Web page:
Then let us not seek after this. For if we will consider which has the pleasanter life, he that is toiled and hardworked, or he that lives in luxury, we shall find it to be the former. For in the first place,14 the bodily senses are neither clear nor sound, but dull (kaunai) and languid; and when those are not right, even of health there is plainly no enjoyment. Which is the useful horse, the pampered or the exercised? which the serviceable ship, that which sails, or that which lies idle? which the best water, the running or the stagnant? which the best iron, that which is much used, or that which does no work? does not the one shine bright as silver, while the other becomes all over rusty, useless, and even losing some of its own substance? The like happens also to the soul as the consequence of idleness: a kind of rust spreads over it, and corrodes both its brightness and everything else. How then shall one rub off this rust? With the whetstone of tribulations: so shall one make the soul useful and fit for all things. Else, how, I ask, will she be able to cut off the passions, with her edge turned (anaklwsh") and bending like lead? How shall she wound the devil?—And then to whom can such an one be other than a disgusting spectacle—a man cultivating obesity, dragging himself along like a seal? I speak not this of those who are naturally of this habit, but of those who by luxurious living have brought their bodies into such a condition, of those who are naturally of a spare habit. The sun has risen, has shot forth his bright beams on all sides, and roused up each person to his work: the husbandman goes forth with his spade, the smith with his hammer, and each artisan with his several instruments, and you will find each handling his proper tools; the woman also takes either her distaff or her webs: while he, like the swine, immediately at the first dawn goes forth to feed his belly, seeking how he may provide sumptuous fare. And yet it is only for brute beasts to be feeding from morning to night; and for them, because their only use is to be slaughtered. Nay, even of the beasts, those which carry burdens and admit of being worked, go forth to their work while it is yet night. But this man, rising from his bed, when the (noon-tide) sun has filled the market-place, and people are tired of their several works, then this man gets up, stretching himself out just as if he were indeed a hog in fattening, having wasted the fairest part of the day in darkness. Then he sits there for a long time on his bed, often unable even to lift himself up from the last evening’s debauch, and having wasted (still) more time in this (listlessness), proceeds to adorn himself, and issues forth, a spectacle of unseemliness, with nothing human about him, but with all the appearance of a beast with a human shape: his eyes rheumy from the effect of wine,15 * * * while the miserable soul, just like the lame, is unable to rise, bearing about its bulk of flesh, like an elephant. Then he comes and sits in (various) places, and says and does such things, that it were better for him to be still sleeping than to be awake. If it chance that evil tidings be announced, he shows himself weaker than any girl; if good, more silly than any child; on his face there is a perpetual yawn. He is a mark for all that would do harm, if not for all men, at least for all evil passions; and wrath easily excites such a man, and lust, and envy, and all other passions. All flatter him, all pay court to him, rendering his soul weaker than it is already: and each day he goes on and on, adding to his disease. If he chance to fall into any difficulty of business, he becomes dust and ashes,16 and his silken garments are of no help to him. We have not said all this without a purpose, but to teach you, that none of you should live idly and at random. For idleness and luxury are not conducive to work, to good reputation, to enjoyment.17 For who will not condemn such a man? Family, friends, kinsfolk (will say), He is indeed a very encumbrance of the ground. Such a man as this has come into the world to no purpose: or rather, not to no purpose, but to ill purpose against his own person, to his own ruin, and to the hurt of others. But that this is more pleasant—let us look to this; for this is the question. Well then, what can be less pleasant than (the condition of) a man who has nothing to do; what more wretched and miserable? Is it not worse than all the fetters in the world, to be always gaping and yawning, as one sits in the market-place, looking at the passers by? For the soul, as its nature is to be always on the move, cannot endure to be at rest. God has made it a creature of action: to work is of its very nature; to be idle is against its nature. For let us not judge of these things from those who are diseased, but let us put the thing itself to the proof of fact. Nothing is more hurtful than leisure, and having nothing to do: indeed therefore hath God laid on us a necessity of working: for idleness hurts everything. Even to the members of the body, inaction is a mischief. Both eye, if it perform not its work, and mouth, and belly, and every member that one could mention, falls into the worst state of disease: but none so much as the soul. But as inaction is an evil, so is activity in things that ought to be let alone. For just as it is with the teeth, if one eats not, one receives hurt to them, and if one eats things unfitting, it jars them, and sets them on edge:18 so it is here; both if the soul be inactive, and if inactive in wrong things, it loses its proper force. Then let us eschew both alike; both inaction, and the activity which is worse than inaction. And what may that be? Covetousness,19 anger, envyings, and the other passions. As regards these, let us make it our object to be inactive, in order that we may obtain the good things promised to us, through the grace and mercy of our Lord Jesus Christ, with Whom to the Father, together with the Holy Spirit, be glory, might, honor, now and ever, world without end. Amen.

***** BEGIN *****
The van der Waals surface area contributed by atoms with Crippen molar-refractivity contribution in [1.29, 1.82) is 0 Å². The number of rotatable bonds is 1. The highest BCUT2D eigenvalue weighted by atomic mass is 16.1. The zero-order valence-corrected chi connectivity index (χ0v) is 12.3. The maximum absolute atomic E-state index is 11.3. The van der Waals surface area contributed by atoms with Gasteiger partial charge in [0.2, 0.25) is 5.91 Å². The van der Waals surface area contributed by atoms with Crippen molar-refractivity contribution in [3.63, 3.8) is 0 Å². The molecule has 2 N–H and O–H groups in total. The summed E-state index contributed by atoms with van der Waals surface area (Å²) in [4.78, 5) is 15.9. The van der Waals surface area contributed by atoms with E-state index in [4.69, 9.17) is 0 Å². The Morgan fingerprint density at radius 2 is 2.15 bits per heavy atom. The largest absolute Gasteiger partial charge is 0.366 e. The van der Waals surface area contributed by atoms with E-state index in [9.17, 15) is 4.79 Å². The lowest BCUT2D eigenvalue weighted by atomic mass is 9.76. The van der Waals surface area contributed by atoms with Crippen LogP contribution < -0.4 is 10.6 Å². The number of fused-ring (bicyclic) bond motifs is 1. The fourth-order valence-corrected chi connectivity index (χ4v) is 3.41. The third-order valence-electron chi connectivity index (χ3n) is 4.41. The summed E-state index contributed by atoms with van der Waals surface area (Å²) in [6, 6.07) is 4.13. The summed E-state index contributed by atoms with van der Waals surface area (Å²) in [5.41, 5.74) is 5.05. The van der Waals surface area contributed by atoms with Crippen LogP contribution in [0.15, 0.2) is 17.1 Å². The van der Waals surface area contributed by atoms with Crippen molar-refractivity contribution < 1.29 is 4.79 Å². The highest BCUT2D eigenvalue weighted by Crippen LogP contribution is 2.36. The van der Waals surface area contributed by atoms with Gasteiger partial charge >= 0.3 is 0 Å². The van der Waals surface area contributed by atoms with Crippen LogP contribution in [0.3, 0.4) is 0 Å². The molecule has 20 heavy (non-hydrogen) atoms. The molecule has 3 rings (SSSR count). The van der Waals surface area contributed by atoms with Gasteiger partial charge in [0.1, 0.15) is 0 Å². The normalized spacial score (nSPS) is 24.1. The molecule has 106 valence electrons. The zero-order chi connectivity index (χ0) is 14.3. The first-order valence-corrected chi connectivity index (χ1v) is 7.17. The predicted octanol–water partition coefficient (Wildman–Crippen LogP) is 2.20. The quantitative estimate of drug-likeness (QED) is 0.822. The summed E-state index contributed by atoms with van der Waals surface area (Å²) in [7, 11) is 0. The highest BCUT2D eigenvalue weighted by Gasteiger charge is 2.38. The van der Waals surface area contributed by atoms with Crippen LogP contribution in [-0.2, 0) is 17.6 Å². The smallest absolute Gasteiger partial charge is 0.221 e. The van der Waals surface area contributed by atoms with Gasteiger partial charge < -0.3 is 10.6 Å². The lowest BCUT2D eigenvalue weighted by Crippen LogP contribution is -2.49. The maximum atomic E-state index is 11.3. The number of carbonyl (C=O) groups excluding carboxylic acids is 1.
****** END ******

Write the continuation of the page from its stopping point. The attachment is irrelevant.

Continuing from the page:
1 mss. and Edd. place ou en. proseuch einai after apo tou topou, so that it reads, “See Paul again judaizing both from the time and from the place.” Chrys. here explains the enomizeto (in the sense “was thought”): viz. St. Paul expected to find a congregation assembled for prayer, both because the place was set apart for that purpose, and because it was the sabbath.